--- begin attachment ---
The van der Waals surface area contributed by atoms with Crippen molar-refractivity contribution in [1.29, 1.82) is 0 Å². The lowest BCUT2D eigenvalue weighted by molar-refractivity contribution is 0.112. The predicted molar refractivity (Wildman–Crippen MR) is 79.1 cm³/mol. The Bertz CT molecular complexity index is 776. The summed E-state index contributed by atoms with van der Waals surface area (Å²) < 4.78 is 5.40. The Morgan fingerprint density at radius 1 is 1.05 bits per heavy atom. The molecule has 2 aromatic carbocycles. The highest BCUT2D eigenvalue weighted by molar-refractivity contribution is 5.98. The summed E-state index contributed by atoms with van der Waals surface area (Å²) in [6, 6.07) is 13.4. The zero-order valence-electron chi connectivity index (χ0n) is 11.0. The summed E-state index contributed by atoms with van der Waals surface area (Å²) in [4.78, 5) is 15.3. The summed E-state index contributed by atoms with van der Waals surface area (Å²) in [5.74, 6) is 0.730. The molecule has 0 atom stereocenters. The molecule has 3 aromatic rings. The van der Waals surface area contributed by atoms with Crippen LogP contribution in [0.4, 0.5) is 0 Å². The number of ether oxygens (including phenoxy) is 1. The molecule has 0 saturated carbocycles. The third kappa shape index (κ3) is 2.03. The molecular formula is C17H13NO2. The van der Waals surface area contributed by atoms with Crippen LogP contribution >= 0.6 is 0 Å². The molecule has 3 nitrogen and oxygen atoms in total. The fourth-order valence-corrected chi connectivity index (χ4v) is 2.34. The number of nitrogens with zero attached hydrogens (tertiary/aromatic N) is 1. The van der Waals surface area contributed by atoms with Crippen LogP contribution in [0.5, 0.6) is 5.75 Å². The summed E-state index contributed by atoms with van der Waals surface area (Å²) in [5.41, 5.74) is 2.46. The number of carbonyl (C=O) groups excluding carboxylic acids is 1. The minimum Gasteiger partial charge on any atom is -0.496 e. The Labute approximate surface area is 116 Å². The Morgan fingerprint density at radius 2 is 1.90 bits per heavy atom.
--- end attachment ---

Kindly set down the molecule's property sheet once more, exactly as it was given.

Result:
The van der Waals surface area contributed by atoms with Crippen molar-refractivity contribution in [1.29, 1.82) is 0 Å². The lowest BCUT2D eigenvalue weighted by molar-refractivity contribution is 0.112. The predicted molar refractivity (Wildman–Crippen MR) is 79.1 cm³/mol. The Bertz CT molecular complexity index is 776. The summed E-state index contributed by atoms with van der Waals surface area (Å²) < 4.78 is 5.40. The Morgan fingerprint density at radius 1 is 1.05 bits per heavy atom. The molecule has 2 aromatic carbocycles. The highest BCUT2D eigenvalue weighted by molar-refractivity contribution is 5.98. The summed E-state index contributed by atoms with van der Waals surface area (Å²) in [6, 6.07) is 13.4. The zero-order valence-electron chi connectivity index (χ0n) is 11.0. The summed E-state index contributed by atoms with van der Waals surface area (Å²) in [4.78, 5) is 15.3. The summed E-state index contributed by atoms with van der Waals surface area (Å²) in [5.74, 6) is 0.730. The molecule has 0 atom stereocenters. The molecule has 3 aromatic rings. The van der Waals surface area contributed by atoms with Crippen LogP contribution in [0.4, 0.5) is 0 Å². The number of ether oxygens (including phenoxy) is 1. The molecule has 0 saturated carbocycles. The third kappa shape index (κ3) is 2.03. The molecular formula is C17H13NO2. The van der Waals surface area contributed by atoms with Crippen LogP contribution >= 0.6 is 0 Å². The molecule has 3 nitrogen and oxygen atoms in total. The fourth-order valence-corrected chi connectivity index (χ4v) is 2.34. The number of nitrogens with zero attached hydrogens (tertiary/aromatic N) is 1. The van der Waals surface area contributed by atoms with Crippen LogP contribution in [0.5, 0.6) is 5.75 Å². The summed E-state index contributed by atoms with van der Waals surface area (Å²) in [5.41, 5.74) is 2.46. The number of carbonyl (C=O) groups excluding carboxylic acids is 1. The minimum Gasteiger partial charge on any atom is -0.496 e. The Labute approximate surface area is 116 Å². The Morgan fingerprint density at radius 2 is 1.90 bits per heavy atom.